Don’t write content that is hard to read. Here’s hoping that this post can be read easily otherwise I’m in trouble!

What I mean by structure is that you should write content that is broken up nicely into paragraphs and sectioned off with appropriately titled headings.

Don’t write a 1000 word article with no paragraphs!

Maybe it needs images or a video to help get your point across. Images can break up the content making it easier on the eyes. Try it!

3. Write more often, and regularly

You think it’s okay to write a new article every six months, do you? Sorry, but if you want to have a non-technical impact on your website, then you need to produce new content or update old content at regular intervals.

Not all websites benefit from writing content such as news stories, articles or tips and tricks. But, if you are not an SEO expert then writing could be the way forward for you. See below about how it has affect our website for a real-life example

How often should I create new content?

The old adage of ‘How long is a piece of string’ comes to mind. It’s whatever suits you and your business. if your content is long and complex to write, then once or twice a month might be enough. If you writer shorter snippets of copy, then several times a week might be the way to go.

What we have done

For us, at Anything I.T. we had several aims one year ago to raise our standing on the search engines. I’m happy to say that we are making excellent progress towards these goals.

The number of visitors has risen by twofold and our rankings for chosen keyword phrases have increased to the point where two are consistently on page 1 of Google results and the others are slowly rising as well.

Below is a search result for “IT Support Plymouth”. It’s lovely to see our site second only to the University of Plymouth (after the adverts and location results of course). One year ago we were on page 10!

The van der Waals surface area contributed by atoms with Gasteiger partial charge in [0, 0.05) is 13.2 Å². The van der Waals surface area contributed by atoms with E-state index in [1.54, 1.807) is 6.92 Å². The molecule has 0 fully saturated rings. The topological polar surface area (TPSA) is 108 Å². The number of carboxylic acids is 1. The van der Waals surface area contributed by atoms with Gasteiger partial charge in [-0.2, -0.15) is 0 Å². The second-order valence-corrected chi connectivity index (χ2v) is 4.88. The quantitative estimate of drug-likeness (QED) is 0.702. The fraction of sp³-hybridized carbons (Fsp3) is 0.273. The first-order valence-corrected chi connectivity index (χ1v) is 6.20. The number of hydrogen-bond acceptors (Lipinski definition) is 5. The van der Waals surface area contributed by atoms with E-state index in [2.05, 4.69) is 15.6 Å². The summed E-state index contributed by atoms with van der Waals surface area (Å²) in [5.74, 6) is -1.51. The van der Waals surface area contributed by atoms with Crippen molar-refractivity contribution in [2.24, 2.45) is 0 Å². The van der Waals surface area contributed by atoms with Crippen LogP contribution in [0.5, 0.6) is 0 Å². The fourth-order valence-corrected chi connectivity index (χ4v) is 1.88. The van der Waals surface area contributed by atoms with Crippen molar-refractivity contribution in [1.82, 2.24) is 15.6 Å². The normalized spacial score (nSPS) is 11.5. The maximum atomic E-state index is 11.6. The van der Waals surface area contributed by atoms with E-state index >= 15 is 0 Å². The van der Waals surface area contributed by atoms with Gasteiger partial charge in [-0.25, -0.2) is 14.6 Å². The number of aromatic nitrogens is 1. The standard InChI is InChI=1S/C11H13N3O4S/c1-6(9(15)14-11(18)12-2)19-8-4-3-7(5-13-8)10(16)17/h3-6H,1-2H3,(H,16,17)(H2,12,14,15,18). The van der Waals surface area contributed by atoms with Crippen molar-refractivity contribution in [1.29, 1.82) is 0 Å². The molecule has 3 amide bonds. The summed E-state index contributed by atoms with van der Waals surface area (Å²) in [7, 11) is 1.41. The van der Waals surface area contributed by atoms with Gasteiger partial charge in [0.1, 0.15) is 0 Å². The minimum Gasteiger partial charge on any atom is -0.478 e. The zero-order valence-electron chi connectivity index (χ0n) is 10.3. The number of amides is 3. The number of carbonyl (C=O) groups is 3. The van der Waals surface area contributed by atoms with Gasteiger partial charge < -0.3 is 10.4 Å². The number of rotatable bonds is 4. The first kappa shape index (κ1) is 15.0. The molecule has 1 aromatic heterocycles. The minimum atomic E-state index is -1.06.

How have we done this?

You might notice from the Blog section of our site that we have written around 17 blogs in the last year and a bit. Most of which are fairly in-depth technical articles and tips. FREE stuff we want to share with other small business owners out there.

Not only do we write these blogs but we share them on social media and encourage discussion by asking questions that don’t prompt yes or no answers. Getting into discussion with people and providing free stuff for others has been one of the aims of the blog writing.

Like I said earlier, blogging is not for everyone but I would strongly suggest looking at it.

The Geek Collective

SEO or Search Engine Optimisation is just one of the services that Anything I.T. and its colleagues within the Geek Collective provide.

Simon Pykett of the Geek Collective is particularly adept at onsite SEO and is a website design and SEO freelancer.

Neil Tancock is a specialist in providing telecoms and computing help for businesses across the UK. And we have him in Plymouth!

Jonathan Burrows (that’s me!) is a systems and support guy.

Quote: “The Geek Collective is an established and credible body of industry professionals who are expert in their specific arena. We are distinct in how we deliver our services and we have come together as professional individuals, to provide our highly trusted services as one collective.”
Source: https://geekcollective.co.uk/

Anything I.T. Plymouth Limited